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A publicly accessible record on the collaborative uses of live facial recognition (LFR) should be created to reduce the secrecy around public-private partnerships, says an advisory body to the Home Office.
The Biometric and Forensic Ethics Group (BFEG) – an advisory, non-departmental public body sponsored by the Home Office that has a remit to focus on the ethical aspects of technologies that produce biometric data and identifiers – has outlined a number of issues that should be addressed before public-private collaborations in the use of LFR.
The publication of a briefing note in January 2020 follows a nearly year-long evidence-gathering mission by the BFEG, which focused in particular on how the technology is used collaboratively between police forces and private entities.
On creating a publicly accessible record, the BFEG said police forces should actively list documents on their websites related to each deployment of LFR technology that identify the purpose of the collaboration, the identity of the private company involved, and the types and amount of data being shared, with whom and for how long.
The most notable example of UK law enforcement collaborating with private sector entities on LFR is the King’s Cross Estate, which was revealed to be using the technology across a 67-acre area of central London in August 2019.
Having initially denied any involvement, the Metropolitan Police Service (MPS) and British Transport Police eventually admitted in September 2019 to supplying the King’s Cross Estate with images for its database.
A number of major technology companies have also come under scrutiny for their ties to law enforcement in the wake of George Floyd’s killing in the US on 25 May 2020, with IBM, Amazon and Microsoft all agreeing to temporarily halt their sales of LFR technology to US law enforcement in June 2020.
The BFEG noted that public-private collaborations had the potential to exacerbate discrimination and bias that already exist in LFR technologies, “particularly in cases where a public authority does not scrutinise the private entity’s training dataset and algorithm testing”. It said these collaborations are crucial to the rapidly evolving nature of the technology “because private organisations are extending and expanding what public authorities can do with it”.
The BFEG added: “Most of these [use cases] could not accurately be described as partnerships, in the sense of a clearly defined formal or contractual relationship between two parties. However, they all involve collaboration, which means that there is a flow of data, computational infrastructure (hardware, software, platforms) and knowledge that crosses public–private boundaries.”
As well as calling for the creation of a publicly accessible record, the BFEG recommended that, in the absence of a clear legislative framework, the collaborative use of LFR should only proceed if authorised by an officer of the rank of superintendent or above, and that an independent ethics group should be established to oversee these partnerships.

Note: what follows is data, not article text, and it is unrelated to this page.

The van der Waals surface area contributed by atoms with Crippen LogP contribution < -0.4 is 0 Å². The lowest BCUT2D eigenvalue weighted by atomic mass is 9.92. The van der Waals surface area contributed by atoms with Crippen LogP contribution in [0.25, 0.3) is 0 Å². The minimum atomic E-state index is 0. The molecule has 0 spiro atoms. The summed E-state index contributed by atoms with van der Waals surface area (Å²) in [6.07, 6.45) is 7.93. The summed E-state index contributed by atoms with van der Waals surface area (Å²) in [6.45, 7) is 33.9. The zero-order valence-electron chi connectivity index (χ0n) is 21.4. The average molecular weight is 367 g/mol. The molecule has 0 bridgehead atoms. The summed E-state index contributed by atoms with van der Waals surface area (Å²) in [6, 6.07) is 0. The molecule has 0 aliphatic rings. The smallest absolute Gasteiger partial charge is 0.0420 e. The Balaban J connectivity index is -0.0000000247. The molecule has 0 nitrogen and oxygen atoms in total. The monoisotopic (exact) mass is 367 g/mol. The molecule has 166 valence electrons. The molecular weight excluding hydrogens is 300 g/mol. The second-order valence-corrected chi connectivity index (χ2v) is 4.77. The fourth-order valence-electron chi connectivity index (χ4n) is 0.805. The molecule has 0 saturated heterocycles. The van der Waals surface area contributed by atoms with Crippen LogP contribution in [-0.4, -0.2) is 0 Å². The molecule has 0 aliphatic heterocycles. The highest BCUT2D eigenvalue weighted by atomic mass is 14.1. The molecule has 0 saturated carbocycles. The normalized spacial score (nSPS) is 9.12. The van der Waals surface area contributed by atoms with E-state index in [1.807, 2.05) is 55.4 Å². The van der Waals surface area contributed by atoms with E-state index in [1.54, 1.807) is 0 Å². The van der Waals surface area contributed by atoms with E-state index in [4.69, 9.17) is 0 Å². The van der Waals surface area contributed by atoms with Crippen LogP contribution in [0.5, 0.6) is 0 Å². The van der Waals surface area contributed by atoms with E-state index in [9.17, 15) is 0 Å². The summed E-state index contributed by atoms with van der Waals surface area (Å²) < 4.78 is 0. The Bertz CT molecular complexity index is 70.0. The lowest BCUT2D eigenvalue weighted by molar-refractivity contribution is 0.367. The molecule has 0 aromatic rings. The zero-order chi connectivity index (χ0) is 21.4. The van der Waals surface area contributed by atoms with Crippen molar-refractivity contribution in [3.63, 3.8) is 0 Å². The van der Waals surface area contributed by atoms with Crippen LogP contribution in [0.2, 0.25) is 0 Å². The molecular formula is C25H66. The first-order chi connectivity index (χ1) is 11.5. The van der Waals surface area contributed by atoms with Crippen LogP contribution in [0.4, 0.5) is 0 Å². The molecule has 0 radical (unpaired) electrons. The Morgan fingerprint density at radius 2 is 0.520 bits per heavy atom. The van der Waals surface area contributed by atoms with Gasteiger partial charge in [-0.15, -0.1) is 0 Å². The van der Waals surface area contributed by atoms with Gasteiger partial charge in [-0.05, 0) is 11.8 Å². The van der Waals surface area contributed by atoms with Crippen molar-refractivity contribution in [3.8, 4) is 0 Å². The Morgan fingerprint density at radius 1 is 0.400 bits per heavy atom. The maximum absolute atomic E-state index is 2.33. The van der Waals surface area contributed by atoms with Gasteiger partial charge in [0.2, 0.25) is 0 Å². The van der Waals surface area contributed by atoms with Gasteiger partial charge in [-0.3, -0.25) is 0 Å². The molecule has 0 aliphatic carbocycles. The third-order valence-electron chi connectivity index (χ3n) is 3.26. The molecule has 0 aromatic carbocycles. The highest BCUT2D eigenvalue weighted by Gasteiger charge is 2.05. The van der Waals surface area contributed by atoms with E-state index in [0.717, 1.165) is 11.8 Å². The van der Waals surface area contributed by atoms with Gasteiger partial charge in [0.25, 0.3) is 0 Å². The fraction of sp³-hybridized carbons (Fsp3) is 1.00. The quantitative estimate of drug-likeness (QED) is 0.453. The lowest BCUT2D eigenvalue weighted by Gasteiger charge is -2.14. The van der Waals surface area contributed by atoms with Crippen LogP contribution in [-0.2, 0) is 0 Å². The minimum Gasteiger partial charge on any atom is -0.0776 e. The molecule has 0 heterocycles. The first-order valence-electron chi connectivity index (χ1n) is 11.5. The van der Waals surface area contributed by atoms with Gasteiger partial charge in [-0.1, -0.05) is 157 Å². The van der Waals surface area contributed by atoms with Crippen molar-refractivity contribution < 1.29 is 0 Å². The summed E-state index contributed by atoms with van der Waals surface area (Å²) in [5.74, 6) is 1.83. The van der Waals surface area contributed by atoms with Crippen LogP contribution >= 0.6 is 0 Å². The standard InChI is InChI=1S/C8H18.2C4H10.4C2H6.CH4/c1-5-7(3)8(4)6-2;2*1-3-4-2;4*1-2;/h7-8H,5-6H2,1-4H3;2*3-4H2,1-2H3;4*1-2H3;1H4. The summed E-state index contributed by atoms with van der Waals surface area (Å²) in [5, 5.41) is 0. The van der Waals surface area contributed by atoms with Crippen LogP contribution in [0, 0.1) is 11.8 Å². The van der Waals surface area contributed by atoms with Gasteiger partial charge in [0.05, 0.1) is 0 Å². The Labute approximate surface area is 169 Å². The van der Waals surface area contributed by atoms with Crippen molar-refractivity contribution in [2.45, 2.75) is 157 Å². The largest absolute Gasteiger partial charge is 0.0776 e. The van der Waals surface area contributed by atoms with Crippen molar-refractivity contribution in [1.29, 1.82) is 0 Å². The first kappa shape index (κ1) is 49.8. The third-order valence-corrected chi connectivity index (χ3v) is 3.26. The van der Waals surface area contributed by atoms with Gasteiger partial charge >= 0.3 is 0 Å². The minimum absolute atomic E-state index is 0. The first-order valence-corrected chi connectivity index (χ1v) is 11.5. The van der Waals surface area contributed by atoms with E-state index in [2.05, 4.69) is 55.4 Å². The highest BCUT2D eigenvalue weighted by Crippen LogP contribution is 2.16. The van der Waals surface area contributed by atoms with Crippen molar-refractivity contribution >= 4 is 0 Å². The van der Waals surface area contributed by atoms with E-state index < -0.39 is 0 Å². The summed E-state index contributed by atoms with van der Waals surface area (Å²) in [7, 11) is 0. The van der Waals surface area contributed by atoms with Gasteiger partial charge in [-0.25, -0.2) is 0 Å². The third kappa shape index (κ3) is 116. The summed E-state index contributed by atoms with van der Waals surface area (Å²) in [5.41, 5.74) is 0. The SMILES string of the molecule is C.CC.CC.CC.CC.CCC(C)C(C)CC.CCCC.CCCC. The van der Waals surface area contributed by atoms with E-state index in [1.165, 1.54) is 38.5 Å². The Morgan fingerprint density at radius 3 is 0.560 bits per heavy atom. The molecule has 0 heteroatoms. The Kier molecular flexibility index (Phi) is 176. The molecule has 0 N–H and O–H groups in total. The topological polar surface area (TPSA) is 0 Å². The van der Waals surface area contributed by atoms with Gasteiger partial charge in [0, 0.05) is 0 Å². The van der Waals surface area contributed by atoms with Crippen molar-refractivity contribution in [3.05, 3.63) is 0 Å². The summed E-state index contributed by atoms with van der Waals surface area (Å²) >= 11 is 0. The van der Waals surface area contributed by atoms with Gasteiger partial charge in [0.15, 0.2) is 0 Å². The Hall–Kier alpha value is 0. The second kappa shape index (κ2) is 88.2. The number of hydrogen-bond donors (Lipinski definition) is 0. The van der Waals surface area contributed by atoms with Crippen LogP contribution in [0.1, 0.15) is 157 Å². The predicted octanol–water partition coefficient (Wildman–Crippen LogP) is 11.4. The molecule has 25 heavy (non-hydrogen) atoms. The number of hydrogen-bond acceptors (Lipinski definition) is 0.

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“To maintain public confidence, the BFEG recommends that oversight mechanisms should be put in place,” it said. “The BFEG suggests that an independent ethics group should be tasked to oversee individual deployments of biometric recognition technologies by the police and the use of biometric recognition technologies in public-private collaborations (P-PCs).
“This independent ethics group would require that any proposed deployments and P-PCs are reviewed when they are established and monitored at regular intervals during their operation.”
Other recommendations included that police should only be able to share data with “trustworthy private organisations”, specific members of which should also be thoroughly vetted; that data should only be shared with, or accessible to, the absolute minimum number of people; and that arrangements should be made for the safe and secure sharing and storage of biometric data.
The BFEG’s note also made clear that any public-private collaborations must be able to demonstrate that they are necessary, and that the data sharing between the organisations is proportionate.
“It is generally not permitted for the police to share information about members of the public with private organisations,” it said. “Any deviation from this fundamental ethical principle can be justified only if it serves an important public interest that could not be achieved without this collaboration.
“If the police cannot discharge their responsibilities without collaborating with private organisations, then the data or information that is shared by the police or, indeed, by private organisations with the police in these collaborations, should be only what is necessary for the police to perform their role.”
The BFEG added: “The benefits to policing must also be sufficiently great to justify any loss of privacy involved in the sharing of information either by the police or by private organisations with the police.”
The evidence used to create the briefing note, which was gathered by the BFEG’s Facial Recognition Working Group, came from stakeholders in industry, regulation, civil liberties and policing.